Source: Common Ground News
London - Studies show that poor educational attainment and professionalunderachievement are prevalent amongst young British Muslims. TheJoseph Rowntree Foundation, an independent development and socialresearch charity, found that British Muslims are less upwardly mobilethan their Hindu, Christian and Jewish counterparts. This trend appearsconsistent across Europe, where Muslims are almost three times morelikely to be unemployed than non-Muslims.
Because Muslims are one of the most insular and least economicallyadvantaged groups in Europe, there is a real need to raise aspirations,increase opportunity and mainstream the involvement of young Muslims insociety. Local mosques and madrasahs can help.
Britain has an estimated 1,600 madrasahs, weekend or after-schoolreligious learning centres, most of which are associated with mosques.As many as 200,000 Muslim children of all ethnic backgrounds - agedfour to mid-teens - attend these madrasahs. The schools range fromoffering rote learning of religious texts to interactive places whereIslamic teaching and mainstream school subjects are taught in fun andcreative ways.
Mosque-based madrasahs remain popular with British Muslim families,as they are often the only places where basic Islamic education isavailable to children. As such, it makes them a largely untapped marketfor exposing young students to professional and aspirationaldevelopment.
Unfortunately, some madrasahs are disconnected from the real worldand the potential for children to achieve their full potential goeslargely unrealised. A recent Open Society Institute report, "Muslims inEurope: A Report on 11 EU Cities", confirmed that teaching methods inmany madrasahs, which include rote learning and strict discipline, areoften out of tune with contemporary educational thinking and practice,failing to nurture the skills essential for success in the modernworkplace.
Another report by the Islamic Foundation's Policy Research Centreshowed a need for more "joined-up thinking" between messages emanatingfrom madrasahs and those from mainstream education providers. The needfor greater engagement between mosques and professional sectors iscrucial in building confidence and broadening horizons for Muslims inBritain and across Europe.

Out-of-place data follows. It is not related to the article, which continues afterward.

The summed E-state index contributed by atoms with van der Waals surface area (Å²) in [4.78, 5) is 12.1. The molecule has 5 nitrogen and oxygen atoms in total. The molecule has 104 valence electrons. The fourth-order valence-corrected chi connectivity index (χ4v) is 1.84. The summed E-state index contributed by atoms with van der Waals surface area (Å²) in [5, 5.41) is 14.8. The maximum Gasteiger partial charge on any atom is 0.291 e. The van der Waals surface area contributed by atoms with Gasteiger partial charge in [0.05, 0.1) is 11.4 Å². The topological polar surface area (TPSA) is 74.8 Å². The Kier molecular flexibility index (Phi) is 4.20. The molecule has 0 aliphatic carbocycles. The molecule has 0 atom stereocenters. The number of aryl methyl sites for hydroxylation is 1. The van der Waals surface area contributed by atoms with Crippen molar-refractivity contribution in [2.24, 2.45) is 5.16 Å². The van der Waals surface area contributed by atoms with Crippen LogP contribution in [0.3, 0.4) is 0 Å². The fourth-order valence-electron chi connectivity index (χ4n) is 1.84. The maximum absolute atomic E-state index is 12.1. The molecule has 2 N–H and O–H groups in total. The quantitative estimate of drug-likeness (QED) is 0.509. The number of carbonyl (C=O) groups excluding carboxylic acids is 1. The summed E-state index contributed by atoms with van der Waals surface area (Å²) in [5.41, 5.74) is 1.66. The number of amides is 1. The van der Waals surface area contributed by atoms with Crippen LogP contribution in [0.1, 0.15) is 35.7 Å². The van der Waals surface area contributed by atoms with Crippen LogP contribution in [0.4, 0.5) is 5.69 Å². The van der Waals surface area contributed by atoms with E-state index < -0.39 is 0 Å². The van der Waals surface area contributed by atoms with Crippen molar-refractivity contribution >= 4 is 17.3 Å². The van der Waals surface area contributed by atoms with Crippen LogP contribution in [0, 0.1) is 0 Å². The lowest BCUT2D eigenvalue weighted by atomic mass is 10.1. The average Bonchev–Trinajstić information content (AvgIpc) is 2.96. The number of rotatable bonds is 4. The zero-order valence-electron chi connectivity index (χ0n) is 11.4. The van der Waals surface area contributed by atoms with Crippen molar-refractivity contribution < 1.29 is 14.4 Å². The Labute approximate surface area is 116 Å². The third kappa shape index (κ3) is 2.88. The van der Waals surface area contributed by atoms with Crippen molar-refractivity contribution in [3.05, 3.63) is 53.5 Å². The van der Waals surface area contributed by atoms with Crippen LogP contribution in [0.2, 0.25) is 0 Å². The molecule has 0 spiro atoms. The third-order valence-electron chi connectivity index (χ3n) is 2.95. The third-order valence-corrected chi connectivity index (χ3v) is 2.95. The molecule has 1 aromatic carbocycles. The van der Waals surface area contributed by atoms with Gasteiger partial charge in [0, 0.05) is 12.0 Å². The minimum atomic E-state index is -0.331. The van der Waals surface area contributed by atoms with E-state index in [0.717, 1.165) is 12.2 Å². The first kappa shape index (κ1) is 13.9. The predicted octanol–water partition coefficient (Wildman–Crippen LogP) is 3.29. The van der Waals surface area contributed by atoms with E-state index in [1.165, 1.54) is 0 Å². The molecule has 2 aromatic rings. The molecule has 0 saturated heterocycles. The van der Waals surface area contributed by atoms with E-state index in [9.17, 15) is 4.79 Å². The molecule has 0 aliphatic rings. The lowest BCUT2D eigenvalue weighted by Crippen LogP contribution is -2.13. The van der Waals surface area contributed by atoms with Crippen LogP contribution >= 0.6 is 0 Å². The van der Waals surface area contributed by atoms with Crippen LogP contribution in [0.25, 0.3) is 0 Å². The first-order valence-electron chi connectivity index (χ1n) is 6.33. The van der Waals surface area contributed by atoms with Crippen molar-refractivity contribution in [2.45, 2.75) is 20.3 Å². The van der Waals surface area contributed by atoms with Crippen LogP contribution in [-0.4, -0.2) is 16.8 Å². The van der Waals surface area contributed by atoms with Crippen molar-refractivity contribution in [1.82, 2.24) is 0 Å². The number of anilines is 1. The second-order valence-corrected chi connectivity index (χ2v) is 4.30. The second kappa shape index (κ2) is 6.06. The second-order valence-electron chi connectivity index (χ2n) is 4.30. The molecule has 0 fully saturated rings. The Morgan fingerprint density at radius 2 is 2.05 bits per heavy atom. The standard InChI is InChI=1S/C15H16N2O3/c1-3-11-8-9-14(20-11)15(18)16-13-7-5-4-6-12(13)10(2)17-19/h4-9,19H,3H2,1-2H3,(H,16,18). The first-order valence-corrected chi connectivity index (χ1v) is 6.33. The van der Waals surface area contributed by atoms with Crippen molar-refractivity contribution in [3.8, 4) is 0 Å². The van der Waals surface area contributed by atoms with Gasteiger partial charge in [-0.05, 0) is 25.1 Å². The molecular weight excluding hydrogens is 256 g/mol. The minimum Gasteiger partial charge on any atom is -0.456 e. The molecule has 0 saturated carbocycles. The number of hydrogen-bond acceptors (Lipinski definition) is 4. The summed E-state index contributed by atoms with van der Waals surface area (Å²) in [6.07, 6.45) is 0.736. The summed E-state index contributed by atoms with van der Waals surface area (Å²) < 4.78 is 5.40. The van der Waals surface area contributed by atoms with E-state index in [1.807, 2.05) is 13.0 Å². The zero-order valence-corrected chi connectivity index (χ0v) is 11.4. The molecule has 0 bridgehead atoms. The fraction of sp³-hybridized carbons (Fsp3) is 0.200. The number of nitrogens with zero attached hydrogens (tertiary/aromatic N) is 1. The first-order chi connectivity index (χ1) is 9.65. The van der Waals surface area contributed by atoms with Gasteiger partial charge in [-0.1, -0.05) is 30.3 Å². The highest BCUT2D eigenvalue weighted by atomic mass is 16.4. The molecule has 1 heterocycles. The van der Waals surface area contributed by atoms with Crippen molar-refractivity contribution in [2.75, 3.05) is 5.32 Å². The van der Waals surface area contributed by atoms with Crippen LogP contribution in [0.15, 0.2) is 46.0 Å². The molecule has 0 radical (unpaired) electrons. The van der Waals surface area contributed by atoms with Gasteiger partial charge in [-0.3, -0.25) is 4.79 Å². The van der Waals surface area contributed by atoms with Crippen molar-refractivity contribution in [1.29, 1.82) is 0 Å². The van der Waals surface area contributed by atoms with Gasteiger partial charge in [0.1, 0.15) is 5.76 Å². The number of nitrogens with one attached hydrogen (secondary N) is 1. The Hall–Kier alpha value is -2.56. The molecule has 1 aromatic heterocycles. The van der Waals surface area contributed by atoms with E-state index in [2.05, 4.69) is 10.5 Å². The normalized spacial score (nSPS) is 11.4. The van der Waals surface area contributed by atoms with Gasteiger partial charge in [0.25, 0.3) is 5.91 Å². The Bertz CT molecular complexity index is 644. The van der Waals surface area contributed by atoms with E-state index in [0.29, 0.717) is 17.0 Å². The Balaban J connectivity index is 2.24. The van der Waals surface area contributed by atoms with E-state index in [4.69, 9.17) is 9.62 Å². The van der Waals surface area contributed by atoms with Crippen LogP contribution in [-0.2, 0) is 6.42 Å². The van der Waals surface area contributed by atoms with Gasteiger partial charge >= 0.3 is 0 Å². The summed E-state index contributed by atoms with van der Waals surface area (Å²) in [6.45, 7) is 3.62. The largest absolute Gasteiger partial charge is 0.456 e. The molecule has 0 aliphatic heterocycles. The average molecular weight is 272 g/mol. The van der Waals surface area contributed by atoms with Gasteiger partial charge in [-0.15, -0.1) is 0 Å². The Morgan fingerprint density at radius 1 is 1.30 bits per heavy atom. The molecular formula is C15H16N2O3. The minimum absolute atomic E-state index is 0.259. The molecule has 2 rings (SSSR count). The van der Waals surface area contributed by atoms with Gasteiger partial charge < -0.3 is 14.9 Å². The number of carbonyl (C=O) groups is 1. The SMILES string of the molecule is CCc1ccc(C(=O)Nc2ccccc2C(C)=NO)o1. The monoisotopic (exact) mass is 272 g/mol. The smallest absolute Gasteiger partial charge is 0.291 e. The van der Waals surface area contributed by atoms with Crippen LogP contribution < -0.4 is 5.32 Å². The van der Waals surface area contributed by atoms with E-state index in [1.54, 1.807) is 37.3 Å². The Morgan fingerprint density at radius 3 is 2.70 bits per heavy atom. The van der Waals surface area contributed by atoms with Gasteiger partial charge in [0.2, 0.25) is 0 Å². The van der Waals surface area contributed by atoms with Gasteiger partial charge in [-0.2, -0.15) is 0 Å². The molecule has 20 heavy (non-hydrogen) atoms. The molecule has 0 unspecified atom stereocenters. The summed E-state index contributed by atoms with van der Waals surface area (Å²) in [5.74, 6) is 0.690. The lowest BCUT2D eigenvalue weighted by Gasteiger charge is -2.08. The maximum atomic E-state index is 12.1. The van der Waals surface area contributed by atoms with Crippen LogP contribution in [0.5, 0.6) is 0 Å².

One such scheme has been launched by CEDAR(www.thecedarnetwork.com), a European Muslim professional network. Ithas partnered with Young Enterprise, the UK's leading business andenterprise education charity, to work in collaboration with mosques toprovide professional mentoring sessions within mosques themselves. Thisinnovative approach synergises the special connections many youngMuslims have with their local mosque with the wealth of professionalexperience of CEDAR mentors, helping to provide a learning experiencethat young Muslims can really engage in.
The mentoring programme seeks not only to raise the aspirations ofyoung Muslims, but also to make introductions with Muslim professionalswho can act as career role models with whom they can build long-termconnections.
For example, a recent event held at Tawhid Mosque in London saw aninteractive session consisting of a range of experiential learningactivities for the mosque's madrasah students and other local youth.This included life mapping (tools and techniques to help young peopleplan for the life they want), skills development and a competition forthe best social enterprise business plan involving the building of acommunity centre. This competition encouraged students to think of thepractical needs of their local community - comprised of Muslims andnon-Muslims - beyond those of their own faith community.
Unusually, the mosque - considered to be one of the more sociallyconservative in Britain - allowed a mixed group of boys and girls towork together, and saw the value of a programme which allowed Muslimchildren to be productive in an environment more akin to the realworld.
After the session, 13-year-old Bassim el-Sheikh reflected on whathe had learnt: "My confidence is much better now; my teamwork is muchbetter; my listening skills and talking skills are much better."
Mosques in Britain are slowly trying to make themselves morerelevant to youth, women and non-Muslims. The larger mosques areseeking to become more holistic centres, not just places of worship,offering English classes, basic computer courses, gym facilities andregular interfaith events.
The more that mosques and madrasahs can be plugged into mainstreamsociety, raising the aspirations of the young Muslims that attend themand providing key life skills, the greater the chances of preventingthe mental and physical ghettoisation which has afflicted some Britishand European Muslim communities, and of contributing to improved levelsof education and professional advancement.